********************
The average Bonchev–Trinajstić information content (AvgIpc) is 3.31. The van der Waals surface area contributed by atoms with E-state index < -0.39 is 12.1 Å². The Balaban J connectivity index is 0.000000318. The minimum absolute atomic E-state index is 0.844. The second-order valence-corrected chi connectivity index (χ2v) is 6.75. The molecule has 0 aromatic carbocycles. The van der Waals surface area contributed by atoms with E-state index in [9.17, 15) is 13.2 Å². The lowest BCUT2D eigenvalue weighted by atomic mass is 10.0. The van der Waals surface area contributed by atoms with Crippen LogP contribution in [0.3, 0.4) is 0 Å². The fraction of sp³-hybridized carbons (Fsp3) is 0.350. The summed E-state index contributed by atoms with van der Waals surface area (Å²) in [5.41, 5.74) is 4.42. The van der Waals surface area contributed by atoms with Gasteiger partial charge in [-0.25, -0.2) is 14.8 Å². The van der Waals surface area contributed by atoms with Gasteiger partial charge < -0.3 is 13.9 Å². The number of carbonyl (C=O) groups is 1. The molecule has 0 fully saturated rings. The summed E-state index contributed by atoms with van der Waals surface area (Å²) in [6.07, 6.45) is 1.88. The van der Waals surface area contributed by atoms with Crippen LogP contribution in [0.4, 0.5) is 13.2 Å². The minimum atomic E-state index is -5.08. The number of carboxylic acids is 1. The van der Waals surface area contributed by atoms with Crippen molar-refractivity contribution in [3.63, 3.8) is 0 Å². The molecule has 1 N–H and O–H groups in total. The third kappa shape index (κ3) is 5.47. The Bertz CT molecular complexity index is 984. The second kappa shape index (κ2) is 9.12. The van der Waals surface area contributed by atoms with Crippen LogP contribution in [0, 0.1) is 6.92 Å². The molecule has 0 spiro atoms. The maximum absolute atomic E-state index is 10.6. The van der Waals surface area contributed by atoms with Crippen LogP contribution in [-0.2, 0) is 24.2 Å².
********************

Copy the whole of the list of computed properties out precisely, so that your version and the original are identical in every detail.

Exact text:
The average Bonchev–Trinajstić information content (AvgIpc) is 3.31. The van der Waals surface area contributed by atoms with E-state index < -0.39 is 12.1 Å². The Balaban J connectivity index is 0.000000318. The minimum absolute atomic E-state index is 0.844. The second-order valence-corrected chi connectivity index (χ2v) is 6.75. The molecule has 0 aromatic carbocycles. The van der Waals surface area contributed by atoms with E-state index in [9.17, 15) is 13.2 Å². The lowest BCUT2D eigenvalue weighted by atomic mass is 10.0. The van der Waals surface area contributed by atoms with Crippen LogP contribution in [0.3, 0.4) is 0 Å². The fraction of sp³-hybridized carbons (Fsp3) is 0.350. The summed E-state index contributed by atoms with van der Waals surface area (Å²) in [5.41, 5.74) is 4.42. The van der Waals surface area contributed by atoms with Gasteiger partial charge in [-0.25, -0.2) is 14.8 Å². The van der Waals surface area contributed by atoms with Gasteiger partial charge < -0.3 is 13.9 Å². The number of carbonyl (C=O) groups is 1. The molecule has 0 fully saturated rings. The summed E-state index contributed by atoms with van der Waals surface area (Å²) in [6.07, 6.45) is 1.88. The van der Waals surface area contributed by atoms with Crippen LogP contribution in [0.4, 0.5) is 13.2 Å². The minimum atomic E-state index is -5.08. The number of carboxylic acids is 1. The van der Waals surface area contributed by atoms with Crippen molar-refractivity contribution in [3.63, 3.8) is 0 Å². The molecule has 1 N–H and O–H groups in total. The third kappa shape index (κ3) is 5.47. The Bertz CT molecular complexity index is 984. The second kappa shape index (κ2) is 9.12. The van der Waals surface area contributed by atoms with Crippen LogP contribution in [0, 0.1) is 6.92 Å². The molecule has 0 spiro atoms. The maximum absolute atomic E-state index is 10.6. The van der Waals surface area contributed by atoms with Crippen LogP contribution in [-0.2, 0) is 24.2 Å².